King County International Airport/Boeing Field!
information, visit online.
That's what the F-35 has been, but it may not stay that way. The Pentagon will certainly take some cuts, and the F-35 is a $382 billion target of opportunity. But it's also something else: Very
likely the last major manned fighter we'll see for a while and maybe forever. Paul Bertorelli has more in his latest post to the AVweb Insider blog.
This environmental group is seen as the main heavy in the struggle to find a replacement for 100LL, but it is in fact just one of many players. On the plus side, the Friends' petition and
maybe a lawsuit against the EPA may finally push the lead issue in one direction or another, ending the uncertainty over future fuels. That, says Paul Bertorelli on the AVweb Insider
blog, is not a bad thing.
If so, AVweb and Aviation Consumer would like to talk to you about your experiences using unleaded mogas. Also, if you're an FBO and you're already selling mogas or you're thinking
about it, we would like to hear from you.
Our best stories start with you. If you've heard something 200,000 pilots might want to know about, tell us. Submit news tips
via email to email@example.com. You're a part of our team ... often, the best part.
Get Them While They're Hot!
Order the Light Plane Maintenance Toolbox CD now and get over two years of issues in searchable PDF format! Find out how much money you can save on annuals and overhauls!
AVweb reader Howard Schur discovered the value of a good FBO when he paid a visit to ProJet Aviation at Leesburg
Executive Airport at Godfrey Field (KJYO) in Leesburg, Virginia recently:
I was arriving after hours (10pm), and they told me to take my time. I needed a rental car, [and] when I landed, Mike was there with flashlights to show me where to park, and the rental car was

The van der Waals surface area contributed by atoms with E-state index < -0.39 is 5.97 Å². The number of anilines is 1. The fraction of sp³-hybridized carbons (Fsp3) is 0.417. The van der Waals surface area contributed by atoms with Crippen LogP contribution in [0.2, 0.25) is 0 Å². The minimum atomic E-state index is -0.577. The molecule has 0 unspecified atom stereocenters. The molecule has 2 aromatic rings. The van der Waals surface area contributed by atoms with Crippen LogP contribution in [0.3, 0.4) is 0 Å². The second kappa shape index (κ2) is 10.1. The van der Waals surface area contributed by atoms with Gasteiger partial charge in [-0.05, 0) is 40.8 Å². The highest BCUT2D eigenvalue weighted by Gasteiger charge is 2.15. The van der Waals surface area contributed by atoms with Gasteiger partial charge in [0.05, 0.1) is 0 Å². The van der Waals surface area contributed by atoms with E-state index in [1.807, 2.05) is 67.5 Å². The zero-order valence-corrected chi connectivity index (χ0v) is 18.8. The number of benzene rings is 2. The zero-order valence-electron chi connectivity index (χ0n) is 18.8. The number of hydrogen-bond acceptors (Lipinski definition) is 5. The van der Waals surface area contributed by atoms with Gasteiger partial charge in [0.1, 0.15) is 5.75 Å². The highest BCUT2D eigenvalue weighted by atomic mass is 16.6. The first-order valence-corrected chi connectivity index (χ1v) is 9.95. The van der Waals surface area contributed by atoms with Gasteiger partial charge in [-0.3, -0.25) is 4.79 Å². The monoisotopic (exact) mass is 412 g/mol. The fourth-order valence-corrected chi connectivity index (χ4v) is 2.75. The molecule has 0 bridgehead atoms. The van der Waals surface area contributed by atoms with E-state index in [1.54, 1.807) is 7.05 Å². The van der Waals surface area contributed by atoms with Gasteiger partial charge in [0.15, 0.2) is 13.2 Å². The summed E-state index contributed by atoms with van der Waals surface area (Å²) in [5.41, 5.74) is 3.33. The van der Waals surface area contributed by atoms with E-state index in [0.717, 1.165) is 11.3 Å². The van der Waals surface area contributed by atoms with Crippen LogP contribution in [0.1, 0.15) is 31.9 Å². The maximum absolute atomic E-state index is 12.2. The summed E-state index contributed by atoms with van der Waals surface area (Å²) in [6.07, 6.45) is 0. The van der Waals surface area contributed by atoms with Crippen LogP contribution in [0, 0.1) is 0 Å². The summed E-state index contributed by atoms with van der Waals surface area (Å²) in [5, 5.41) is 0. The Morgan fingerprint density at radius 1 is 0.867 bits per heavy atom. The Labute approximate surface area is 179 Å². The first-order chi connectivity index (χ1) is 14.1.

waiting on the tarmac. By the way, I have a Cessna 340, not a Gulfstream but was treated like I had a jet.
AVweb is actively seeking out the best FBOs in the country and another one, submitted by you, will be spotlighted here next Monday!
Peter Drucker Says, "The Best Way to Predict the Future Is to Create It"
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changes, monthly tracking reports, and interactive programs. To find out how simple it is to reach 255,000 qualified pilots, owners, and decision-makers weekly,
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Where has the time gone? Our 15th anniversary year is almost over, and that means we've come to our 15th (and final) "Grand Giveaway." If you haven't already, register for one final chance to
win as we give away a Garmin aera 510 handheld GPS. All you have to do is click here to enter your
name and e-mail address. (You must be a registered AVweb user; if you've entered any of our previous 15 Grand Giveaways drawings, you'll automatically be considered for the aera no
need to enter again.)
Remember: We won't rent or sell your name, ever. Tell your friends, and invite them to sign up for AVweb so they can enter this final 15 Grand
Giveaways drawing. (We won't spam them, either but do we hope they will sign up for our newsletters.)
Deadline for entries is 11:59pm Zulu time Sunday, December 19.
Each week, we go through dozens (and sometimes hundreds) of reader-submitted photos and pick the very best to share with you on Thursday mornings. The top photos are featured on
AVweb's home page, and one photo that stands above the others is awarded an AVweb baseball cap as our "Picture of the Week." Want to see your photo on
AVweb.com? Click here to submit it to our weekly contest.
Jay Tolbert of Everett, WA
Keith Langdon of Lawton, MI
Oops! We meant to mention this last week, but our "POTW" of November 18 had two very different photos transposed. Thanks to everyone who pointed it out and hearty discouragement
to everyone who suggested aerobatic pilot Jeff Boerboon swap out his Extra for a Ford trimotor.
We're still digging out from under a backlog, but our regular "POTW" feature will return on Monday. Watch for a slideshow update over the weekend.
AVwebFlash is a weekly summary of the latest news, articles, products, features, and events featured on AVweb, the internet's aviation magazine and news service.
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Publisher Timothy Cole
Editorial Director, Aviation Publications Paul Bertorelli